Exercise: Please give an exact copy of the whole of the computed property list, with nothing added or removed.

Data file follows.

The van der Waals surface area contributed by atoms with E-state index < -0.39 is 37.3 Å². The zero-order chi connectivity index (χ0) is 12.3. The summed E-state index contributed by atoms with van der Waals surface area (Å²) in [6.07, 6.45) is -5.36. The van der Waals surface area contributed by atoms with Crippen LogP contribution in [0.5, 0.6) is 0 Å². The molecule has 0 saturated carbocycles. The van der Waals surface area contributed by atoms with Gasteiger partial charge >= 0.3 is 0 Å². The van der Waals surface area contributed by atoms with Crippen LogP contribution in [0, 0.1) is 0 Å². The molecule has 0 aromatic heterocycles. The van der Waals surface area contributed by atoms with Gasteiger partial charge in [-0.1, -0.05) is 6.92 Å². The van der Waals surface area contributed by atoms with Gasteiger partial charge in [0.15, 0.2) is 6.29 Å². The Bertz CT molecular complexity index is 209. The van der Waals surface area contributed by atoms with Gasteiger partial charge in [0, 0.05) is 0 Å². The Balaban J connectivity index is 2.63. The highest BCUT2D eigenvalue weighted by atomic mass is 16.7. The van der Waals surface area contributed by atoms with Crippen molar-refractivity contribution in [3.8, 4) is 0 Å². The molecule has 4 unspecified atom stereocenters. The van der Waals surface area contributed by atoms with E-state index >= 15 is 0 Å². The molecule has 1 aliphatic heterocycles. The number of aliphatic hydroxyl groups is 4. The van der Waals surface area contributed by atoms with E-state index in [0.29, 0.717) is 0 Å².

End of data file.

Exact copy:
The van der Waals surface area contributed by atoms with E-state index < -0.39 is 37.3 Å². The zero-order chi connectivity index (χ0) is 12.3. The summed E-state index contributed by atoms with van der Waals surface area (Å²) in [6.07, 6.45) is -5.36. The van der Waals surface area contributed by atoms with Crippen LogP contribution in [0.5, 0.6) is 0 Å². The molecule has 0 saturated carbocycles. The van der Waals surface area contributed by atoms with Gasteiger partial charge >= 0.3 is 0 Å². The van der Waals surface area contributed by atoms with Crippen LogP contribution in [0, 0.1) is 0 Å². The molecule has 0 aromatic heterocycles. The van der Waals surface area contributed by atoms with Gasteiger partial charge in [-0.1, -0.05) is 6.92 Å². The van der Waals surface area contributed by atoms with Gasteiger partial charge in [0.15, 0.2) is 6.29 Å². The Bertz CT molecular complexity index is 209. The van der Waals surface area contributed by atoms with Gasteiger partial charge in [0, 0.05) is 0 Å². The Balaban J connectivity index is 2.63. The highest BCUT2D eigenvalue weighted by atomic mass is 16.7. The van der Waals surface area contributed by atoms with Crippen molar-refractivity contribution in [3.8, 4) is 0 Å². The molecule has 4 unspecified atom stereocenters. The van der Waals surface area contributed by atoms with E-state index >= 15 is 0 Å². The molecule has 1 aliphatic heterocycles. The number of aliphatic hydroxyl groups is 4. The van der Waals surface area contributed by atoms with E-state index in [0.29, 0.717) is 0 Å².